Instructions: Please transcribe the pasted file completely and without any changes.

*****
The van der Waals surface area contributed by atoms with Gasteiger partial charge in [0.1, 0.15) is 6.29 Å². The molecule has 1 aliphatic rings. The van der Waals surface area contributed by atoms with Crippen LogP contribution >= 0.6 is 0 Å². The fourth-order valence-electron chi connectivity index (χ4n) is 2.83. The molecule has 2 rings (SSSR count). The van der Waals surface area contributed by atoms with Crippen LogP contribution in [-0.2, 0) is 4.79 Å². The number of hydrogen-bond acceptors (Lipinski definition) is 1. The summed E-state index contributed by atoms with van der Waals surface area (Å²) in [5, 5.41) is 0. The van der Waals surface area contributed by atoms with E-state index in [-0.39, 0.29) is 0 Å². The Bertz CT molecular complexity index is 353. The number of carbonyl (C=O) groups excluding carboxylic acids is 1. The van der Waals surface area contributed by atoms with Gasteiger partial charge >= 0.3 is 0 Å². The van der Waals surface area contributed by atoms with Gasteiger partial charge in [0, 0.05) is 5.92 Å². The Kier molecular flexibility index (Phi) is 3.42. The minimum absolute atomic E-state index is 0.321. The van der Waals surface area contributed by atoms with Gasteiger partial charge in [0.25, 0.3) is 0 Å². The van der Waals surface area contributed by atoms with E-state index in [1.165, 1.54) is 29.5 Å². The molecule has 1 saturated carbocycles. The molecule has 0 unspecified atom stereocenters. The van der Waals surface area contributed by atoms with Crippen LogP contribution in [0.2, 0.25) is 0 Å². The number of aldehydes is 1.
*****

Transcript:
The van der Waals surface area contributed by atoms with Gasteiger partial charge in [0.1, 0.15) is 6.29 Å². The molecule has 1 aliphatic rings. The van der Waals surface area contributed by atoms with Crippen LogP contribution >= 0.6 is 0 Å². The fourth-order valence-electron chi connectivity index (χ4n) is 2.83. The molecule has 2 rings (SSSR count). The van der Waals surface area contributed by atoms with Crippen LogP contribution in [-0.2, 0) is 4.79 Å². The number of hydrogen-bond acceptors (Lipinski definition) is 1. The summed E-state index contributed by atoms with van der Waals surface area (Å²) in [5, 5.41) is 0. The van der Waals surface area contributed by atoms with E-state index in [-0.39, 0.29) is 0 Å². The Bertz CT molecular complexity index is 353. The number of carbonyl (C=O) groups excluding carboxylic acids is 1. The van der Waals surface area contributed by atoms with Gasteiger partial charge >= 0.3 is 0 Å². The van der Waals surface area contributed by atoms with Gasteiger partial charge in [0, 0.05) is 5.92 Å². The Kier molecular flexibility index (Phi) is 3.42. The minimum absolute atomic E-state index is 0.321. The van der Waals surface area contributed by atoms with Gasteiger partial charge in [0.25, 0.3) is 0 Å². The van der Waals surface area contributed by atoms with E-state index in [1.165, 1.54) is 29.5 Å². The molecule has 1 saturated carbocycles. The molecule has 0 unspecified atom stereocenters. The van der Waals surface area contributed by atoms with Crippen LogP contribution in [0.2, 0.25) is 0 Å². The number of aldehydes is 1.